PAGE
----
Local firefighters and the Maine Forest Service battled a large brush fire that had burned across three York County towns, May 3, 2018. The wet April meant there were fewer forest fires in Maine and across New England. Credit: Maine Forest Service

All that rainy weather in April that left people wishing for a few consecutive days of sunlight has a silver lining: There have been fewer forest fires this spring in northern New England.

The miserable weather served to reduce fire danger across the region.

In April, there was a trace or more of rain on 20 days in Portland and Burlington, Vermont; and 23 days in Concord, New Hampshire, according to the National Weather Service. All were above normal for rainfall for the month.

“We are always willing to accept the assistance from Mother Nature when it comes to wildfire prevention,” said Capt. Douglas Miner, a forest ranger in New Hampshire.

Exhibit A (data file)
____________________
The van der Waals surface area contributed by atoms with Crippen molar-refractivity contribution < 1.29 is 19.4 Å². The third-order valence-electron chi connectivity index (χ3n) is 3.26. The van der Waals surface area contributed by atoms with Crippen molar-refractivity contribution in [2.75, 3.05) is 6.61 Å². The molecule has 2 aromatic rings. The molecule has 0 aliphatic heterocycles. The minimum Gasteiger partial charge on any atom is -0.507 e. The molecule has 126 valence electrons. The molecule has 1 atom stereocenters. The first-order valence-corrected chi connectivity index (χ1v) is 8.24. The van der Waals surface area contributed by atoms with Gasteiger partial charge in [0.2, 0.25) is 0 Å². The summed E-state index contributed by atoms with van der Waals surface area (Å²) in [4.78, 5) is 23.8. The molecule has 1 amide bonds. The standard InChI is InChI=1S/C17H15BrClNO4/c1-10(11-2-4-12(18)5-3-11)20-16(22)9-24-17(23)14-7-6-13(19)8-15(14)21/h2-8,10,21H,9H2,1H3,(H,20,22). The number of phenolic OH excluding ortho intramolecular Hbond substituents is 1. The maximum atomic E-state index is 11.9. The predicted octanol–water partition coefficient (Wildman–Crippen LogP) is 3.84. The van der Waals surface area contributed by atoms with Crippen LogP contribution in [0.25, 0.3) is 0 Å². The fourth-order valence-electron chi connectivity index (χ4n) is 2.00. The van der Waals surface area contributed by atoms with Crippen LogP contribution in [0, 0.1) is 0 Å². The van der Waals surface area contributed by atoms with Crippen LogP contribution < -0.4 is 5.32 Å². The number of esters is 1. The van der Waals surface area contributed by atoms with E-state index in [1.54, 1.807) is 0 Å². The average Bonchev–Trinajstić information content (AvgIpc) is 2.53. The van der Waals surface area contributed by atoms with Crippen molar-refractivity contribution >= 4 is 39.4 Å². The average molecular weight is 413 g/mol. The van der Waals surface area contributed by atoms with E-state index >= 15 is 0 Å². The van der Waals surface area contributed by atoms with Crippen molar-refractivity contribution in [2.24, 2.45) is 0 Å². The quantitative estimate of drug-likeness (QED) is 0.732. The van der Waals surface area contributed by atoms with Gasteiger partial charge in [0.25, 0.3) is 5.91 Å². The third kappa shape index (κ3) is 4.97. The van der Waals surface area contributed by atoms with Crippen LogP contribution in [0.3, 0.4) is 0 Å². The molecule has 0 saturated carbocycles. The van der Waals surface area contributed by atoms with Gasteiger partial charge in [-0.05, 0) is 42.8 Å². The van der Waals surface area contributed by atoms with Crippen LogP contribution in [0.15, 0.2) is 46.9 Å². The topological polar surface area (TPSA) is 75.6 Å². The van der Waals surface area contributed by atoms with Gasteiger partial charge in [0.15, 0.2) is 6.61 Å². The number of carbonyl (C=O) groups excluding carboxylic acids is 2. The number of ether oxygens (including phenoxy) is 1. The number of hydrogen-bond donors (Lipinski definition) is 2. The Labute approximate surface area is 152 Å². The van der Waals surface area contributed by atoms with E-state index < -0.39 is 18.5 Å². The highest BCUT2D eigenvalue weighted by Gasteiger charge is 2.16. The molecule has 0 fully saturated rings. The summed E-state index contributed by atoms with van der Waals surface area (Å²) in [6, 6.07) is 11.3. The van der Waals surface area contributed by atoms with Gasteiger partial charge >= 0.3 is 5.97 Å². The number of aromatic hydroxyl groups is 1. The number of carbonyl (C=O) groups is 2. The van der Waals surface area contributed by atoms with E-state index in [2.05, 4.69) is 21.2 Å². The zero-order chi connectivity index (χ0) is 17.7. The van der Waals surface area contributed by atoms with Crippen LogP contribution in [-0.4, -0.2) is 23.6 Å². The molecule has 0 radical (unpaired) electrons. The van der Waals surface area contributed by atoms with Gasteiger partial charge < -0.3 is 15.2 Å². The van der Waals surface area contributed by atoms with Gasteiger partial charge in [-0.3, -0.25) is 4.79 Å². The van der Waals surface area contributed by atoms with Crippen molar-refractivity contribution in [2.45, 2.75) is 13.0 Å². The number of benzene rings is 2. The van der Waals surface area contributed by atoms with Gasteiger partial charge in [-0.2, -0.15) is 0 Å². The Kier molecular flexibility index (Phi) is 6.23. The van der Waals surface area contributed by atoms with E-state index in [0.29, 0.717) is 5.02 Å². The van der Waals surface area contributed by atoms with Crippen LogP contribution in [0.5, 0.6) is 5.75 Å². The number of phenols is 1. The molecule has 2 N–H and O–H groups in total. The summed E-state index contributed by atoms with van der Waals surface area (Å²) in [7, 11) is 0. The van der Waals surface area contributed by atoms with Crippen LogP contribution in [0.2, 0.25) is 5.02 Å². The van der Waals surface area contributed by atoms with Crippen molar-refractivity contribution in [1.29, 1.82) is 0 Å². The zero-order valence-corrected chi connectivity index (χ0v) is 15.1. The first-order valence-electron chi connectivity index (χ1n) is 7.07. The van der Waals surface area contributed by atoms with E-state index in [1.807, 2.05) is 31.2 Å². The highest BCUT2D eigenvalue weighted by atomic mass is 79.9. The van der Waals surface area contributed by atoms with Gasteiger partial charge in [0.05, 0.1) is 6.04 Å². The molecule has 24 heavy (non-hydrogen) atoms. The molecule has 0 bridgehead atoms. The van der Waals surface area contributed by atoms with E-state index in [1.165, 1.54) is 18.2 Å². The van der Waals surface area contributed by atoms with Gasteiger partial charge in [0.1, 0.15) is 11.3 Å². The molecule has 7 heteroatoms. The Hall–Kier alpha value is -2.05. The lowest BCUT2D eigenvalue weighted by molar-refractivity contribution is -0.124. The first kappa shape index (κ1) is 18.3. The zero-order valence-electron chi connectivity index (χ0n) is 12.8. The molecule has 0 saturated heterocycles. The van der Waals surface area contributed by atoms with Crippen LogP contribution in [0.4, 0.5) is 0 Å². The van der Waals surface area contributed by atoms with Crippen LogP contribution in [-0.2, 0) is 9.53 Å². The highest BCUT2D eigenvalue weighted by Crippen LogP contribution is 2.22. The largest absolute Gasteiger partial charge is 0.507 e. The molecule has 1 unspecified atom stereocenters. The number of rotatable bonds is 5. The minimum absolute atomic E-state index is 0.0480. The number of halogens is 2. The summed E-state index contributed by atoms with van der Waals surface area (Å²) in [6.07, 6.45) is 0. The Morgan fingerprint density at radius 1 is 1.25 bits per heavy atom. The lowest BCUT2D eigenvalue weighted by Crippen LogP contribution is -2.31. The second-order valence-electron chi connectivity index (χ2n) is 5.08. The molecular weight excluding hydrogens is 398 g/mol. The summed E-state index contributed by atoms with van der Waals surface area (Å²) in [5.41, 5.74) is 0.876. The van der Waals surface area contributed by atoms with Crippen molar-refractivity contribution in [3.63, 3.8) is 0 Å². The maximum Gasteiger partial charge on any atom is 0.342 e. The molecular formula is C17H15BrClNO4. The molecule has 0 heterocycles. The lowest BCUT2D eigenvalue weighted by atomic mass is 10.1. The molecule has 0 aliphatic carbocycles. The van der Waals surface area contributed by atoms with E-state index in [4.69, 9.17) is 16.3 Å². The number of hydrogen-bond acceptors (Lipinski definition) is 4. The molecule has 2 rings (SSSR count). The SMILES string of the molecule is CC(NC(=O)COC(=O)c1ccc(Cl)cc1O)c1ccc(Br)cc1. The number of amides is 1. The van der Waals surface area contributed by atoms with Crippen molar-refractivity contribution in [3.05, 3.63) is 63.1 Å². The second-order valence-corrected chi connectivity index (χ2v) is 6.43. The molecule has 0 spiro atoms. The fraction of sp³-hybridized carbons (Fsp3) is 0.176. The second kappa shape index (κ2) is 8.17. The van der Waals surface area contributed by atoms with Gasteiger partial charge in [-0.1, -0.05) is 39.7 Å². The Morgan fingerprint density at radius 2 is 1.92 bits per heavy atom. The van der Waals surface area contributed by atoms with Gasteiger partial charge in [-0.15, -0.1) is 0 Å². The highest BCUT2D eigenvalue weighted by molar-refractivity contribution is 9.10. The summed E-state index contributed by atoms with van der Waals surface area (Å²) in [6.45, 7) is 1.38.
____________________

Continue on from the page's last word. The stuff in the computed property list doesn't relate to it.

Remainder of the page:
More than 40 forest fires have destroyed a little more than 30 acres this spring in Maine, but that’s lower than normal for this time of the year, Maine Forest Ranger spokesman Kent Nelson said.

In New Hampshire, there have been a couple of dozen forest fires burning fewer than 5 acres, Miner said. Likewise, the forest fire danger has been low in Vermont, said Michael Snyder, commissioner of Vermont Forests, Parks and Recreation.

But officials caution the fire season isn’t over and warn that people shouldn’t be complacent about fire prevention.

It will be several more weeks before vegetation turns green, reducing the fire danger, and there’s still a lot of dead grass and brush that can easily ignite despite recent rain, Nelson said.

And things can change swiftly with a couple of days of drier weather.

“We can quickly transition from flooding to significant wildfire activity within a matter of a week given the changing weather conditions in New England,” Miner said.